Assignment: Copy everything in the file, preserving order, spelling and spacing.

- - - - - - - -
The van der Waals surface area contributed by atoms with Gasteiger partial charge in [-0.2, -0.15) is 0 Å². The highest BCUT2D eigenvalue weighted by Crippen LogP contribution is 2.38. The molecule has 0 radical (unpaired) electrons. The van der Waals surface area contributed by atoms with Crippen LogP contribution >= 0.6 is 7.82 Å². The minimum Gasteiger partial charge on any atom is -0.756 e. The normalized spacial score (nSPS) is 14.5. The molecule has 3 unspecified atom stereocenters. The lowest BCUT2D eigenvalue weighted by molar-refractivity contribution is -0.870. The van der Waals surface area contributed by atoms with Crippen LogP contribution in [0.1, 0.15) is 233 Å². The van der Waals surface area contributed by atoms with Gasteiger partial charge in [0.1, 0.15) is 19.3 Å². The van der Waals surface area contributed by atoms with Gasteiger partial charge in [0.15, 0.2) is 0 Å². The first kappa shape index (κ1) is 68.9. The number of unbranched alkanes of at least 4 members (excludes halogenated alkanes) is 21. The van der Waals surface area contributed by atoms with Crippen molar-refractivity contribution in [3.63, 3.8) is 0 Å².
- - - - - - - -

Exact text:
The van der Waals surface area contributed by atoms with Gasteiger partial charge in [-0.2, -0.15) is 0 Å². The highest BCUT2D eigenvalue weighted by Crippen LogP contribution is 2.38. The molecule has 0 radical (unpaired) electrons. The van der Waals surface area contributed by atoms with Crippen LogP contribution >= 0.6 is 7.82 Å². The minimum Gasteiger partial charge on any atom is -0.756 e. The normalized spacial score (nSPS) is 14.5. The molecule has 3 unspecified atom stereocenters. The lowest BCUT2D eigenvalue weighted by molar-refractivity contribution is -0.870. The van der Waals surface area contributed by atoms with Crippen LogP contribution in [0.1, 0.15) is 233 Å². The van der Waals surface area contributed by atoms with Gasteiger partial charge in [0.1, 0.15) is 19.3 Å². The van der Waals surface area contributed by atoms with Gasteiger partial charge in [0.15, 0.2) is 0 Å². The first kappa shape index (κ1) is 68.9. The number of unbranched alkanes of at least 4 members (excludes halogenated alkanes) is 21. The van der Waals surface area contributed by atoms with Crippen molar-refractivity contribution in [3.63, 3.8) is 0 Å².